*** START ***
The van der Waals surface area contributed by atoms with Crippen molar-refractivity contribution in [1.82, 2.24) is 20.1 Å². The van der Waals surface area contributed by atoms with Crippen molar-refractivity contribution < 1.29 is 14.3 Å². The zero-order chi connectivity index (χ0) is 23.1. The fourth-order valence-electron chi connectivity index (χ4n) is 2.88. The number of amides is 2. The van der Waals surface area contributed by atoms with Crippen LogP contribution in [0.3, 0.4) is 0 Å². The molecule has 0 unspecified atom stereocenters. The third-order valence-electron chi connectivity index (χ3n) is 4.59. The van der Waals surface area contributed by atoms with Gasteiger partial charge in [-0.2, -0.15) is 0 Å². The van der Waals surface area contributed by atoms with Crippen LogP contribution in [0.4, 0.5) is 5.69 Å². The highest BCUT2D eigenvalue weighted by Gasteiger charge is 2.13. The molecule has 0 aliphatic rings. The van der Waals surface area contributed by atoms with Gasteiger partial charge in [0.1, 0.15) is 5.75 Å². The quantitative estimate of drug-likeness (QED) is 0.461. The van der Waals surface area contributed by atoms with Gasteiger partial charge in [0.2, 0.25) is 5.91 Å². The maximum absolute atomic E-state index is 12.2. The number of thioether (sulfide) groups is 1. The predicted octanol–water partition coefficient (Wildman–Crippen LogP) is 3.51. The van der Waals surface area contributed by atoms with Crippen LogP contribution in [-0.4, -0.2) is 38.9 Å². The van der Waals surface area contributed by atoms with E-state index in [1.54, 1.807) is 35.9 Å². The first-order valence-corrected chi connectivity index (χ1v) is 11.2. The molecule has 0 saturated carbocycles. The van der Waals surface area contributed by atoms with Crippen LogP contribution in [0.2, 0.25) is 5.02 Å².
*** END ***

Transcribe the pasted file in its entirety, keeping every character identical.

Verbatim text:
The van der Waals surface area contributed by atoms with Crippen molar-refractivity contribution in [1.82, 2.24) is 20.1 Å². The van der Waals surface area contributed by atoms with Crippen molar-refractivity contribution < 1.29 is 14.3 Å². The zero-order chi connectivity index (χ0) is 23.1. The fourth-order valence-electron chi connectivity index (χ4n) is 2.88. The number of amides is 2. The van der Waals surface area contributed by atoms with Crippen LogP contribution in [0.3, 0.4) is 0 Å². The molecule has 0 unspecified atom stereocenters. The third-order valence-electron chi connectivity index (χ3n) is 4.59. The van der Waals surface area contributed by atoms with Gasteiger partial charge in [-0.2, -0.15) is 0 Å². The van der Waals surface area contributed by atoms with Crippen LogP contribution in [0.4, 0.5) is 5.69 Å². The highest BCUT2D eigenvalue weighted by Gasteiger charge is 2.13. The molecule has 0 aliphatic rings. The van der Waals surface area contributed by atoms with Gasteiger partial charge in [0.1, 0.15) is 5.75 Å². The quantitative estimate of drug-likeness (QED) is 0.461. The van der Waals surface area contributed by atoms with Gasteiger partial charge in [0.2, 0.25) is 5.91 Å². The maximum absolute atomic E-state index is 12.2. The number of thioether (sulfide) groups is 1. The predicted octanol–water partition coefficient (Wildman–Crippen LogP) is 3.51. The van der Waals surface area contributed by atoms with Crippen LogP contribution in [-0.4, -0.2) is 38.9 Å². The van der Waals surface area contributed by atoms with E-state index in [1.54, 1.807) is 35.9 Å². The first-order valence-corrected chi connectivity index (χ1v) is 11.2. The molecule has 0 saturated carbocycles. The van der Waals surface area contributed by atoms with Crippen LogP contribution in [0.2, 0.25) is 5.02 Å².